As we embark on another school year, many colleges and universities are working feverishly on an engaging curriculum that will prepare students for the fast paced and ever changing “real world” they will enter upon graduation.

With video conferencing becoming a staple in today’s business environment, it’s really no surprise that the country’s leading business schools are investing in the technology. Video-enabled classrooms not only introduce students to the technology but allow them to interact with people they otherwise wouldn’t have access to.

Remote campuses can connect two video enabled classrooms; allowing enhanced collaboration and group discussions. For example, a classroom in New York could connect with a classroom in India or Japan to discuss globalization or world economics creating a unique learning experience for all participants involved.

These classrooms also allow distinguished professors to reach a larger group of students. A leader in economics or biology can teach the same class at two locations without having to commute across the state or country. As a result, students have access to a wider range of classes that can contribute to a well-rounded education.

Additionally, many business leaders and subject matter experts are scattered around the globe making it difficult for colleges or universities to arrange guest lecturers or panel discussions. It can take up to two or three business days for guest speakers to travel to campus plus delays or last minute commitments can disrupt plans and potentially cancel the event.

A virtual lecture hall creates a forum for students to interact with presenters in a way similar to a traditional lecture hall. Question and answer sessions are seamless through push-to-talk microphones that zoom up on the speaker when activated. Remote participants are able to clearly see and hear the speaker, sometimes better than a traditional room due to the cameras.

The only difference is a guest lecturer can connect from a telepresence system anywhere in the world; whether it’s at their office, university or a public room near the last minute business meeting they had to travel to. Not only does this eliminate time consuming and expensive travel, it drastically reduces the potential of a last-minute cancellation.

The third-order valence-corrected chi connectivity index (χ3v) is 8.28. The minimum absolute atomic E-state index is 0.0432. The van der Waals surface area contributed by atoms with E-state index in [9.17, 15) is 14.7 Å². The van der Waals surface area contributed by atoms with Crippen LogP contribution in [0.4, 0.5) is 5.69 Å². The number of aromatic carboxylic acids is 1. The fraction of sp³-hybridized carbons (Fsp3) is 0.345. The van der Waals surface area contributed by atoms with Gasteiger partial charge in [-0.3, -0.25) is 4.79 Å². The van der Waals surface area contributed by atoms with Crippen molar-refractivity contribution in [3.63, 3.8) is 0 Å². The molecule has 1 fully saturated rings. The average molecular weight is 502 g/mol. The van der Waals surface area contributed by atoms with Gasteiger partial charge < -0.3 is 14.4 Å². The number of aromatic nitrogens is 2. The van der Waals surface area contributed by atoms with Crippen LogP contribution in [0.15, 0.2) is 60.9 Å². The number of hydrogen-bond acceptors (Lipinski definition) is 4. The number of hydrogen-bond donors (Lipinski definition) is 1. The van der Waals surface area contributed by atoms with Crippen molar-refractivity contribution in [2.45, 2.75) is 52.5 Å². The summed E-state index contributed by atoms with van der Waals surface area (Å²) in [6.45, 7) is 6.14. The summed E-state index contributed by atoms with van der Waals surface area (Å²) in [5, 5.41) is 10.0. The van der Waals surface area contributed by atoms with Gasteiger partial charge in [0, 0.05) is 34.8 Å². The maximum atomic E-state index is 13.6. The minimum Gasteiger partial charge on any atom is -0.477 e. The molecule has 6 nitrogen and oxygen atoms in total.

See  a virtual lecture hall in action below!

Additional Resources:
Virtual Collaboration Room Brochure
Custom Telepresence Solutions

Students in the U.S. are learning about other cultures though video conferencing technology. Children who live through tragedies like earthquakes and other current events are sharing their experiences with American children, and all are growing from the experience.

Across the United States, students are teaming up with classrooms around the world, using video conferencing equipment, social media, and other technologies to learn about current events, historic milestones, economic trends, and cultural norms.

Educators say the collaborations, which lend themselves to co-curricular projects, foster deep and meaningful conversations, whet a thirst for knowledge that textbooks cannot offer, and show that people in different countries have a lot more in common than many assume.

http://www.edweek.org/ew/articles/2012/01/23/19el-globallearning.h31.html?tkn=QRXFXMQkiSoybAh7Ob6dGGZvWbU1%2Bi2kMpPL&cmp=clp-edweek&utm_source=fb&utm_medium=rss&utm_campaign=mrss

 

According to a recent study by Polycom, more teachers are aware of the power of video conferencing technology and an increasing number want to use it to enhance communication.

More than three-quarters of British teachers would like access to video conferencing technology so they can have digital meetings with pupils, their parents and colleagues when face-to-face meetings are not possible. The driving force behind demand for the technology appears to be its ability to increase engagement.

http://www.conferencingnews.com/news/40354

 

A video conference on Sept. 9 linked youth voices from the United States, Lebanon, India and the United Kingdom. Small children when the attacks occurred in 2001, the participants are now high school and college students actively engaged in seeking understanding and respect across faiths, beliefs and cultures.

This was not a one-off event. All of the participating schools are part of a new initiative called “Face to Faith” — an international schools program sponsored by the Tony Blair Faith Foundation currently active in more than 400 schools in 17 nations. Through video conferencing and online community, students ages 12-17 communicate directly with their peers around the world. They are able to address issues of global concern through civil dialogue with one another about their beliefs, values, attitudes and faiths.

More here:

http://www.firstamendmentcenter.org/beyond-911-horror-voices-for-the-future

 

IVCi created a custom design for Duke University’s Fuqua School of Business using Cisco’s TelePresence technology. The results are remarkable.

Read the full story here:

http://www.ivci.com/video-conferencing-case-study-duke.html